What does Twenty-Twenty mean to you?
Limited over game of Cricket? Perfect vision? A reputed production company for the British television? A pop-punk based in London, Cambridge, and Essex, UK? While Twenty-Twenty may mean different things to different people, it means one thing for many people.
Twenty x Twenty is a presentation methodology that is becoming popular by the day. It is called Pecha Kucha in Japanese, which means chit-chat. It is essentially a presentation format that is brief – six-minutes and forty-seconds to be precise, during which 20 slides or shown for 20 seconds each. The format, therefore, keeps the presentations concise, fast-paced, and succinct! Because the presentations are brief it facilitates and powers multiple-speaker events called Pecha Kucha Nights (PKNs).
Two Tokyo-based architects, Astrid Klein and Mark Dytham partners of the Klein-Dytham Architecture (KDa) started Pecha Kucha in February 2003, to attract people to their experimental event space in Roppongi for facilitating a meeting of the minds of young designers and architects where they can show their work and exchange ideas. The event caught on and started expanding to a number of cities around the world where Pecha Kucha Nights are being held frequently. Today, more than six-hundred cities across the world hold these PKNs periodically.
A typical Pecha Kucha Night includes 8 to 14 presentations. The presenters (and much of the audience) are usually from the design, architecture, photography, art, creative fields and even from academia.
If you want to start a Pecha Kucha Night, you can contact the Pecha Kucha organization (www.pechakucha.org) to complete an informal application process and exchange a handshake agreement. There are no limitations to a Pecha Kucha Night. Anyone is invited to partake in a presentation. Presenters need to grant Pecha Kucha Night certain non-exclusive rights and license to reproduce their appearance. Event flyers are posted on the global Pecha Kucha Daily Blog and Videos of presentations are posted on the wall.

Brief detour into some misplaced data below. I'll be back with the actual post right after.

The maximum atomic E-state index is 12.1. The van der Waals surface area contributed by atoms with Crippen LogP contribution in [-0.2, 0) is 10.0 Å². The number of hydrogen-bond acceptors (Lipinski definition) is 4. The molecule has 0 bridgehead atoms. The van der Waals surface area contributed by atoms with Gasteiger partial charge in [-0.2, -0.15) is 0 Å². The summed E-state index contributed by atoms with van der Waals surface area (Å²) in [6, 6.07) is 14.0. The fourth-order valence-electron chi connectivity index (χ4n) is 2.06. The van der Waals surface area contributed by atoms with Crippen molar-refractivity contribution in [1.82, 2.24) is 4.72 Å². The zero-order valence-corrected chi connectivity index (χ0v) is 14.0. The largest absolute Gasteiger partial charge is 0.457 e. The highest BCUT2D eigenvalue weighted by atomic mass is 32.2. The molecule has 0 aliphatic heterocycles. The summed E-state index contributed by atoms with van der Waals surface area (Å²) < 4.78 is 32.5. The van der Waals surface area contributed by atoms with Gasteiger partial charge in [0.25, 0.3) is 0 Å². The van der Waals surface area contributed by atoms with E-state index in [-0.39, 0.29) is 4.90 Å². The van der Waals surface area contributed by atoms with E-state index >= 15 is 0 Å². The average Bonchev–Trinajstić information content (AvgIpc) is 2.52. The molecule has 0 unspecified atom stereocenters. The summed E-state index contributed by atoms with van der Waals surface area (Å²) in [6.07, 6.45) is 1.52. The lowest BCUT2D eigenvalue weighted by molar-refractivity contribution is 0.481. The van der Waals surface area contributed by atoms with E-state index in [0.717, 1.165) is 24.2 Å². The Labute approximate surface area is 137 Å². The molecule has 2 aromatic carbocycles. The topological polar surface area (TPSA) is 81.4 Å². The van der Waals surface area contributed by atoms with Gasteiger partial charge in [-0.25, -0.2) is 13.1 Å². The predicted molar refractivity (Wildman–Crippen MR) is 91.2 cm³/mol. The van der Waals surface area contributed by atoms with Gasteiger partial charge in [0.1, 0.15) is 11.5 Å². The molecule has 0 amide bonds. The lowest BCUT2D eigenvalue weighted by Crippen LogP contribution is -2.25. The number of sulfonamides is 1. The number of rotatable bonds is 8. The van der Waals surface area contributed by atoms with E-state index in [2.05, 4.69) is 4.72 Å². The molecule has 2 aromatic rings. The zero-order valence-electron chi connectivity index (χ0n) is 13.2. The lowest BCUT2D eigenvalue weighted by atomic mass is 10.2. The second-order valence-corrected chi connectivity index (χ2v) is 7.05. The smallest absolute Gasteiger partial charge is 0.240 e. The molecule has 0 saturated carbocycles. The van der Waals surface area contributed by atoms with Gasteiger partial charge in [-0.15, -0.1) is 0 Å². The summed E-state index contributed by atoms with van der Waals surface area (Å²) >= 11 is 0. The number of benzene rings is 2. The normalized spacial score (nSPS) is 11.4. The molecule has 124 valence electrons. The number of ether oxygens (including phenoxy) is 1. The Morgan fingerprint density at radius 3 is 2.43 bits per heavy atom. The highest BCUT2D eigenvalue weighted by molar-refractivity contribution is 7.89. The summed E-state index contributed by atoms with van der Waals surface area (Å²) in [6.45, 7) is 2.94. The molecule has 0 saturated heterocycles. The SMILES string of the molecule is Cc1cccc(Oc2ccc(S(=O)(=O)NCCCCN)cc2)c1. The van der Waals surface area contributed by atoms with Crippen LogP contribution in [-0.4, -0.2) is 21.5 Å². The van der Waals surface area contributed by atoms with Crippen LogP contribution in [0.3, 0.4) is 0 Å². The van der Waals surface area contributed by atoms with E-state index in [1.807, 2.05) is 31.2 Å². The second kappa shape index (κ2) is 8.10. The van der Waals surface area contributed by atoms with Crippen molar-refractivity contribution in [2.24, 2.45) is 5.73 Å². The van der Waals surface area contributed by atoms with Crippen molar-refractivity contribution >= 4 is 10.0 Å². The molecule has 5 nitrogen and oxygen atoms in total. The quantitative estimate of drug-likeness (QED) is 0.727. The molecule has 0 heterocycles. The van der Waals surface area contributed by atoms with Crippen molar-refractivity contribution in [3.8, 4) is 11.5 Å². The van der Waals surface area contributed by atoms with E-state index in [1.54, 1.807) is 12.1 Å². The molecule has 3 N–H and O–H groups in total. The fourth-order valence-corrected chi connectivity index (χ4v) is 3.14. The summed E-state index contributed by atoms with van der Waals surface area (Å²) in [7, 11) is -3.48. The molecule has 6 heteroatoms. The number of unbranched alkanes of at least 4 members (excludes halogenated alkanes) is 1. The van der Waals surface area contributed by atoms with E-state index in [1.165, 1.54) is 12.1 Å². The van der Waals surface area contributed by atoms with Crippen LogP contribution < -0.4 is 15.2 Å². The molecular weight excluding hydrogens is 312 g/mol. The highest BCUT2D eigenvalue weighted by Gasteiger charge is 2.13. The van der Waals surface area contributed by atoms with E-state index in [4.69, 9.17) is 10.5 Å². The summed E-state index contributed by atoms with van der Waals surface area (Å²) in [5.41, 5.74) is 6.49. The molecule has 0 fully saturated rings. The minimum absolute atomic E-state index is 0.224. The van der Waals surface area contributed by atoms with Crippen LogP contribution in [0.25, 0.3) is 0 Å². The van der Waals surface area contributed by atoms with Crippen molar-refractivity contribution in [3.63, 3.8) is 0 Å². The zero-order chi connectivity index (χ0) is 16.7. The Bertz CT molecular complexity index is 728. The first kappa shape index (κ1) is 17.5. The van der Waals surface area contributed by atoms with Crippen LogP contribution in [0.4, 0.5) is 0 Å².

Pecha Kucha challenges you to think about your presentation clearly, precisely and perfectly. Think about it. Twenty slides, twenty minutes each. That’s all you have to gain and the sustain the attention of your audience and engage them meaningfully. Can you apply this rigorous and vigorous format for your internal presentations too?
Consider for example using this format for presenting your brand plans, strategies and campaigns at your in-house sessions. Would it help in honing the presentation skills of your team members in terms of clarity, precision, conviction, authenticity and help them perfect their presentation skills?